I am an adrenaline junkie. For as long as I can remember. I can remember 7th grade, and thriving on multiple creative activities going on at one time, working in my parents restaurant, schoolwork, and practicing two instruments. I was in heaven.

The trouble is, because I am wired for projects, inspiration, work and push, presentation/culmination, crash rest, it is very easy for me to either skip the rest part until I crash, or even in a season of rest, feel like I should be pushing. It’s easy to miss the thrill of the adrenaline.

Have you ever found yourself rushing, and suddenly wondered: why am I hurrying?

Well, right now, I am in a busy life-season with homeschooling, private music teaching, and just wifing/homemaking/mothering. But I don’t want to live on adrenaline. I am not in a sprint. This is a marathon. And I am going to need to pace myself.

Even with the addition of Christmas and birthdays, I need to find my stillness, and prevent Major Project Mode for kicking in, or I will burnout before the season is over. So, I am returning to breathing.

During my climb out of the pit, I learned a lot about physiology. (I am a sort of nerd… Ok I am an actual nerd. I tend to read a lot about whatever is going on in my life). And while my faith is at the core of where my peace comes from, I also know the power of taking control of what is going on with our biochemistry, with some simple tools. It would be unfortunate to say “just pray and trust God” when facing health issues, when He has given us the ability the understand our bodies, and partner with Him in the care of ourselves. (Oops!  sorry, rabbit trail. 🙂 )

Anyway, there are a few types of breathing that I have done in helping to create calm in the mind/body. The first one I learned is simply breathing in for a slow count of two, and then out for four. Sometimes this works well for me, but if I am feeling really flurried/stressed, sometimes that one is hard for me. I don’t know… the exhaling takes a “long time” to my hurried mind, and it’s hard for me to relax into it.

The most affective breathing technique for me when I am super stressed is called square breathing. You breathe in for a normal count of 4, hold for 4, breathe out for 4 and hold for 4 (or I continue slightly exhaling for the last 4). (Picture tracing one side of a square for each step). This makes the quickest difference for me in shifting my chemistry. I am sure holding the breath is a powerful chemistry shifter, but also when my mind is racing, shifting “steps” every 4 counts is easier for me to do.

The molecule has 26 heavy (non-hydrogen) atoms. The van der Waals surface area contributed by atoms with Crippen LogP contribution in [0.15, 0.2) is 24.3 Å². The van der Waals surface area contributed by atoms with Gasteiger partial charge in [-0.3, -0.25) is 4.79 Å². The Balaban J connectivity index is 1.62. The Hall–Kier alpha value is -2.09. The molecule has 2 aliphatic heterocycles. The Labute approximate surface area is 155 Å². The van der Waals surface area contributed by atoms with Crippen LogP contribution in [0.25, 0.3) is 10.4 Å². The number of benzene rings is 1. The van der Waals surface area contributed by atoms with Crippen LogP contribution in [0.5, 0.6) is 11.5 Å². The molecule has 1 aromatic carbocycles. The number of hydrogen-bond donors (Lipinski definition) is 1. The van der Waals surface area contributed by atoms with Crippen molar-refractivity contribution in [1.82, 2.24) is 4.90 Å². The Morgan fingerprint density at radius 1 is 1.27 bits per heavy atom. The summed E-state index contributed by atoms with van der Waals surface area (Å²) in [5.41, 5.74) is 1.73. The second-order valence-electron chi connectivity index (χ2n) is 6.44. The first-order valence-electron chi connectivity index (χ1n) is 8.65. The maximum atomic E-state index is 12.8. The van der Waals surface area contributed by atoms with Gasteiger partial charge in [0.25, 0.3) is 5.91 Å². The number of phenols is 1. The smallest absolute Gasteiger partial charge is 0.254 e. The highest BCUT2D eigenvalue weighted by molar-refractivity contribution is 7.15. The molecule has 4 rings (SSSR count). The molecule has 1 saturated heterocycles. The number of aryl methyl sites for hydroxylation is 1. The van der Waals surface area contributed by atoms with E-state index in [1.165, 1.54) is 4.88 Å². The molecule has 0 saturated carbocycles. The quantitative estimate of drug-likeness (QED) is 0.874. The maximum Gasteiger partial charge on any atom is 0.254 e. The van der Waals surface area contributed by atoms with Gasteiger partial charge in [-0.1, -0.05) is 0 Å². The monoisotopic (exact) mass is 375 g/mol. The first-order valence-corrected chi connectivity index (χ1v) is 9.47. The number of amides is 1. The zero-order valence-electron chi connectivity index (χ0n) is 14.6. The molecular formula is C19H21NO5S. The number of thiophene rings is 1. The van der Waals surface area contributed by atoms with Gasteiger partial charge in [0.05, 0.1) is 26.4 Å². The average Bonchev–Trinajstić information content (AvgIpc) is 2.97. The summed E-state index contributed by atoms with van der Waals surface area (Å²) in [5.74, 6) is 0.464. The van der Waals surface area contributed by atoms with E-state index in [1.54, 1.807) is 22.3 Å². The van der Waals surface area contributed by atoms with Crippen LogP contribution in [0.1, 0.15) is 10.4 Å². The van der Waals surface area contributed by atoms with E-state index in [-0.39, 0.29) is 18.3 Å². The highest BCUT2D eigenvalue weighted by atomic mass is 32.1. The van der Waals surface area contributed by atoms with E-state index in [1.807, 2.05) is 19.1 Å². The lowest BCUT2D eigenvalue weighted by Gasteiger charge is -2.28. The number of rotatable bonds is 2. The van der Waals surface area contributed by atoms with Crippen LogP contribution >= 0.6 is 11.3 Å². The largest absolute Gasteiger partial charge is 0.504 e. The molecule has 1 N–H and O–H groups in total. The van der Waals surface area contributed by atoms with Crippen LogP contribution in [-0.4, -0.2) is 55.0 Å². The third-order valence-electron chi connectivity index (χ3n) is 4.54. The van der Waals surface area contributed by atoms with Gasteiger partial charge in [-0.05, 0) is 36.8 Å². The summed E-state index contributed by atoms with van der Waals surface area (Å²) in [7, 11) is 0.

My other favorite technique I learned on Lisa Byrne’s blog, WellGroundedLife.com. She shares ‘alternate nostril breathing’ in a video. It is similar to square breathing, but you are alternating sides of the nostril for the breaths. I had not heard of this one before, but found it very relaxing and easy to do. You don’t have to do it for 3-4 minutes to feel the effects.

In this flurried season, I am also working on being disciplined in having a daily quiet time for prayer/meditation etc. But returning to my breathing techniques allows me to make a quick shift in my mind/mood no matter where I am, or what my hands are doing, or even where my mind is at. And makes it easier for me to settle in for a time of prayer or reading, and shift my thoughts.

Here’s to staying calm despite the flurry of the holiday season!

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One Thought on “Returning to Breathing”

  • Spring, have you ever taken one of Lisa’s courses? I was invited to participate (ie: I got in free – nice) in her recent run of Harmonize Your Hormones. You would love it. I thought of you a lot in the course materials because of your experience with thyroid issues etc.

    I took it to learn more about my monthly cycle but it’s SO much more than that. I’ve learned a ton and I’m not even through the materials. I highly recommend it. But I love Lisa’s free stuff also. She’s such a good teacher.

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